A plan sponsor’s personal liability
A recent seminar focusing on fiduciary responsibilities as they pertain to company retirement plans was so well-received we thought it would be a good idea to share this information with our clients and friends. As plan sponsors are aware, performing certain duties within the company retirement plan renders the plan sponsor personally liable. Understanding that often leaves plan sponsors wondering what steps should be taken to properly manage that liability.
What constitutes liability?
Liability comes in all shapes and sizes. This article does not claim to be an inclusive look at all potential liability, but instead focuses on the investment selection and monitoring ‘piece of the pie.’ If the plan sponsor is not an expert they must hire one to properly select and monitor the investments in the plan. Seems simple enough, right? Well not exactly. Not all advisors are created equal, and in some instances the plan sponsor can share, or even eliminate this liability. For this article we are going to discuss two specific types of advisors that fall into the classifications as outlined by provisions in the Internal Revenue Code (IRC).
Option No. 1: Sharing the liability
Taking a page from a value instilled by our parents, the first advisor has a solution: let’s share. A 3(21) Advisor shares the fiduciary liability with the plan sponsor. Basically that solution says that if push comes to shove, you’re in it together. This is a great option for plan sponsors that want added protection, but still want to have the final say in the investment selection and monitoring process. Certain conditions must be met, but overall, this is a flexible option.
Option No.2:Handing over control
The second type of advisor wants nothing to do with the type of sharing described in a 3(21) plan. This advisor, a 3(38) Advisor, completely eliminates the plan sponsor liability as it pertains to investment selection and motoring. The 3(38) advisor must provide an in-depth monitoring and selection process. The process must be free of conflicts of interest. This is a requirement so stringent, that not everyone servicing the retirement plan world is eligible to offer 3(38) Advisor.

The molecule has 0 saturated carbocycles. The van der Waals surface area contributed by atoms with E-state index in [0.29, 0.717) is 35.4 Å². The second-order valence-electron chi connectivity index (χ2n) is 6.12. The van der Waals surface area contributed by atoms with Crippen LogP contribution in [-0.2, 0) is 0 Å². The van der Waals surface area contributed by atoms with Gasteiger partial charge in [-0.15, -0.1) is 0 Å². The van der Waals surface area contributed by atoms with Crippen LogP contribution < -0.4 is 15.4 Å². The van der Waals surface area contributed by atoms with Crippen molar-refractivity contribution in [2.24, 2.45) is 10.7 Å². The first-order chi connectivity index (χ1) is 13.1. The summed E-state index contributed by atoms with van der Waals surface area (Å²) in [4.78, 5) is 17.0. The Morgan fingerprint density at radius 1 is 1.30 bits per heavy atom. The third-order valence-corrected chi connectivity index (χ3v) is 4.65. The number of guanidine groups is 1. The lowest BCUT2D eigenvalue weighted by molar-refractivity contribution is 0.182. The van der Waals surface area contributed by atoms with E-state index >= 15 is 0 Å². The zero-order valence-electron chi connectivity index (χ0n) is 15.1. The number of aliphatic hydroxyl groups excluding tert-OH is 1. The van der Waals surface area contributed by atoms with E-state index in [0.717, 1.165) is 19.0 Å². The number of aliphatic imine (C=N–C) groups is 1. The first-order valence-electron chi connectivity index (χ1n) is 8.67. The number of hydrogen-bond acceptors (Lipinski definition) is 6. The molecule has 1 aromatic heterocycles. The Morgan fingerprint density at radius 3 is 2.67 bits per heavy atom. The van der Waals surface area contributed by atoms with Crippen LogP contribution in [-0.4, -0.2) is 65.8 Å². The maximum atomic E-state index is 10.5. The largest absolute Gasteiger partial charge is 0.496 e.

One group of advisors who are not able to offer 3(38) Advisor services are broker/dealers. The reasoning is simple: since broker/dealers can have proprietary funds as well as revenue sharing arrangements with the investments they recommend, their opinions may not be unbiased, and therefore they would not qualify for the IRC provision. If the plan advisor’s compensation is in any way determined by the individual funds being recommended, a conflict of interest may apply, and therefore 3(38) Advisor cannot be offered. One potential downside of a 3(38) Advisor is that when the advisor takes on this added liability, he or she must have complete control over the funds in the plan. If the plan sponsor enjoys having the final say in determining whether or not a fund makes the line-up, this might not be the right fit.
Making a decision that best fits your plan
There’s no one-size-fits-all advisor, but if you are a plan sponsor, it is important to know your options in order to make the appropriate selection. The 3(21) Advisor allows the sponsor to maintain some control over the plan’s investments while offering some protection. However, if you are hiring an expert to act as your investment advisor, it should be someone you trust. In that case it might be better to opt for the 3(38) Advisor. If you have questions regarding the differences between 3(21) and 3(38) Advisors, please contact your Moneta Group Family CFO.
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